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How is the data of this weather prediction achieved?

Which system does DreiTageWetter use for the prediction?

To create its weather forecast DreiTageWetter uses the American numerical weather prediction (NWP) model WRF (Weather Research and Forecasting Model). There are different versions of this weather model. DreiTageWetter solely uses the WRF-ARW. Our current version is WRF-ARW V3.9.1.1. It is the last development stage of version 3.

We obtain the initial and boundary conditions for our weather simulations from the coarser American global numerical weather prediction (NWP) system GFS (Global Forecast System). The GFS dataset also takes observational, satellite and measurement data into account. Please read the developers' home page for a deeper understanding and further information.

For which region is weather prediction performed?

Our model domain dimensions are 2800 km in north-south direction and 2800 km in east-west direction. The model domain includes a bigger part of Europe with Germany in the mid-region. The horizontal spatial resolution of our model is about 10 km.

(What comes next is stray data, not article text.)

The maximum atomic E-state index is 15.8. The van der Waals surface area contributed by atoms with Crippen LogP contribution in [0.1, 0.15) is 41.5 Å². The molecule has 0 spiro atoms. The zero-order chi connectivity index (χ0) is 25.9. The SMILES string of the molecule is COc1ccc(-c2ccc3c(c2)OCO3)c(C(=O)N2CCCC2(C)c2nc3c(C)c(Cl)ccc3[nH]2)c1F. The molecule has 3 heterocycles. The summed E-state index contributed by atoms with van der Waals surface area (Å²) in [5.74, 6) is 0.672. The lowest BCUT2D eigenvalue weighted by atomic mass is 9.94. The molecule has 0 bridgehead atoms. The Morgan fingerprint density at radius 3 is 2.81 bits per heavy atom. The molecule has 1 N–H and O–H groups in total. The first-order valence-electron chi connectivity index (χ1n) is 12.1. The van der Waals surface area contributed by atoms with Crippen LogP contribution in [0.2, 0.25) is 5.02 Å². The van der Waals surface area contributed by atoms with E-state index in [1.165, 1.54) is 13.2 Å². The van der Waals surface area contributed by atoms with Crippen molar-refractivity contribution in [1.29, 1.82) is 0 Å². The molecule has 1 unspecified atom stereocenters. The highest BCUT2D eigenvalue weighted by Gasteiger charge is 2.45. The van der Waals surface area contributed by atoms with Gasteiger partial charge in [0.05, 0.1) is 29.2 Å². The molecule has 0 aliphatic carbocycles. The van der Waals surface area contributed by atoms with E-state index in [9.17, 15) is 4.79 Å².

The focus of our simulations is weather prediction for Germany. Hence you can select a weather report for a wide range of German locations, we use a database of the Federal Agency for Cartography and Geodesy. Since our model provides weather information clearly beyond the German national border (see above), we supply holiday weather for selected places in European regions. Accordingly our weather maps show the meteorological situation for a large part of Europe, too. Our weather maps are built with the visualization software GrADS.

What is the updating rate of forecasting?

We execute simulations two times a day that start as soon as the data from the GFS is available. The first simulation happens in the evening of the day before, so that the forecast data for today and the following three days is available at midnight. The second simulation operates in the night. It is an update and replaces the first simulation data at about 08:00 CE(S)T (Central European (Summer) Time). This proceeding is repeated every day once more. One simulation takes about 6 hours computation time. We calculate the simulations on an own computer system. A usable and up-to-date weather simulation requires much computational power. Hence we use many processors in parallel for one forecast, to bring the enormous calculations to completion in a practicable time frame.

For further information contact us or visit the developers' home pages of WRF-ARW and GFS, respectively.


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